• 55°

Editorial: Realtor incentives — Concealing something?

The N.C. Real Estate commission did itself and the state’s real estate agents no favors this week when it tabled a proposal that would require agents to provide potential homebuyers with a written disclosure of any bonuses or extra incentives the seller is offering to the agent.
Most agents have nothing to conceal, but the commission’s action now makes it appear as if they do. It also makes it appear as if the commission ó composed mainly of industry professionals ó is more interested in protecting its own turf than in making sure consumers get full disclosure of information to which they are already entitled. Under existing regulations, agents are supposed to disclose any incentives beyond their conventional commission before the potential purchaser makes an offer. However, the agents or Realtors aren’t required to do so in writing, which makes it difficult to gauge compliance with the rule, as well as to enforce it.
Is there widespread abuse of the existing regulation? Probably not, although the lack of documentation makes it difficult to determine. The proposed change came about after a Charlotte Observer investigative report found that homebuilders were paying millions of dollars in bonuses to a Charlotte-area company that didn’t disclose the bonuses as required, in violation of state and federal law. In a subsequent investigation, the Real Estate Commission turned up other real estate companies that also haven’t followed the disclosure rules. The abuses appear concentrated among large homebuilders and agents in urban areas, not among the typical resales that make up the bulk of many agents’ livelihoods. Yet, as is the case with dishonest cops ó or unethical journalists ó the abuses of a few can easily spread suspicion among many. The best way to allay those suspicions is to make the process as transparent as possible.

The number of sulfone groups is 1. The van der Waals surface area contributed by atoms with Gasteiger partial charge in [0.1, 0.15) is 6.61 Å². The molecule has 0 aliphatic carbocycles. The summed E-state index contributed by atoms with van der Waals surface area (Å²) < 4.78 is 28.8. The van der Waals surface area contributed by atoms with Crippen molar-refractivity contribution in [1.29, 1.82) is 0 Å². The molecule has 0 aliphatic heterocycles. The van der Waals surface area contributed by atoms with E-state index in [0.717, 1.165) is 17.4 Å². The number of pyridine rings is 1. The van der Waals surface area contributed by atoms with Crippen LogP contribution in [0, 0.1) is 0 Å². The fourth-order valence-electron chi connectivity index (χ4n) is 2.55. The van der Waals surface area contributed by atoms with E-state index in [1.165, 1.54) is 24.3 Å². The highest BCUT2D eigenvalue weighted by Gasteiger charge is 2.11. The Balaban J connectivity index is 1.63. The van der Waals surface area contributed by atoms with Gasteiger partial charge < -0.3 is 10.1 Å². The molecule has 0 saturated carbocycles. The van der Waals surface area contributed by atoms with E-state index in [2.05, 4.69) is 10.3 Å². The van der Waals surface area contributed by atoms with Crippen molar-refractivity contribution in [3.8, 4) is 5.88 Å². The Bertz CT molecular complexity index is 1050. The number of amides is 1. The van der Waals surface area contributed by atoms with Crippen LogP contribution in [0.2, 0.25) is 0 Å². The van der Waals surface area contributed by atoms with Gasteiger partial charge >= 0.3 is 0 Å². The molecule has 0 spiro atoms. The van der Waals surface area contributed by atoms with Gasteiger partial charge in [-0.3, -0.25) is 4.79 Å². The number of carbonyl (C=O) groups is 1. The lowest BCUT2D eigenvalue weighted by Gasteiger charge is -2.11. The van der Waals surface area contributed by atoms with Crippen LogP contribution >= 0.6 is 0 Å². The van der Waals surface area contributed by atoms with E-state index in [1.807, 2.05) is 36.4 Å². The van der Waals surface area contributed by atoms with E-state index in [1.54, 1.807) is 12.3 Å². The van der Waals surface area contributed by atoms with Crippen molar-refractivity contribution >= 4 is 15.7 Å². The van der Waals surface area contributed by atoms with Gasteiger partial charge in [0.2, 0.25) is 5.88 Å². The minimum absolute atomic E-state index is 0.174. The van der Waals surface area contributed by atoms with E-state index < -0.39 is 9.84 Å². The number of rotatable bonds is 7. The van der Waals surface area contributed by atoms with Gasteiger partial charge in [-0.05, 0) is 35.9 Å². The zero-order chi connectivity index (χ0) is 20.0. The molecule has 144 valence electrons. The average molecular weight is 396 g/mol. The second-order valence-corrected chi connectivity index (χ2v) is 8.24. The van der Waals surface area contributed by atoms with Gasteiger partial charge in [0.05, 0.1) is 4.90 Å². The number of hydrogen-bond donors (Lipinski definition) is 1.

The real estate and mortgage industries are already among the most heavily regulated areas of commerce. Even so, the recent revelation of widespread abuses in the sub-prime mortgage market, including bogus credit reports and inflated home appraisals, shows that there’s room for improvement ó and for better consumer protection. Prospective homebuyers are already jittery enough about the purchase process, without having to wonder whether an agent has a hidden incentive to steer a buyer toward a particular house or neighborhood. Although the commission backed away from the proposal, it left open the possibility of revisiting the issue in the future. That’s what it should do. Documented disclosure doesn’t just help protect consumers; it’s also helps protect all those agents who already follow the regulations and have nothing to hide.

Comments

Comments closed.

News

Man killed by deputy recalled as storyteller, jokester

News

Rowan’s Sen. Ford backs ‘Election Integrity Act’ to move up absentee ballot deadlines

Business

Salisbury earns ranking on national list of best small cities to start a business

Crime

Supreme Court makes it easier to give minors convicted of murder a life sentence

Local

Quotes of the week

Local

Salisbury Human Relations Council offering online Racial Wealth Gap Simulation

News

Bill seeking permanent daylight saving clears NC House

News

Friends describe Elizabeth City man killed by deputy

Business

With second hobbit house now complete, Cherry Treesort looks toward future expansion

College

Catawba Sports: 2021 Hall of Fame class announced

Crime

Supreme Court makes it easier to sentence minors convicted of murder to life in prison

Local

Overton dedicates tree to longtime volunteer Leon Zimmerman

Coronavirus

First dose COVID-19 vaccinations up to 24% in Rowan County

Crime

Blotter: April 22

Crime

Lawsuit: Salisbury Police, Rowan Sheriff’s Office tore woman’s shoulder during traffic stop

Business

‘Believe me, they’ll be fresh’: Patterson Farm welcomes strawberry crop

Local

City appoints more members to boards, commissions, with 9 seats left to be filled

News

Virtual play groups the new norm at Smart Start

Local

City meets in closed session to consult with attorney on two ongoing litigation cases

Education

Summit takes art out of the classroom, into the student’s home

Education

Education briefs: Gene Haas Foundation donates $12,500 to RCCC

Business

County’s restaurant grant program dishes out funding to eight local eateries

High School

High school football: Yow out as South head coach

Education

Shoutouts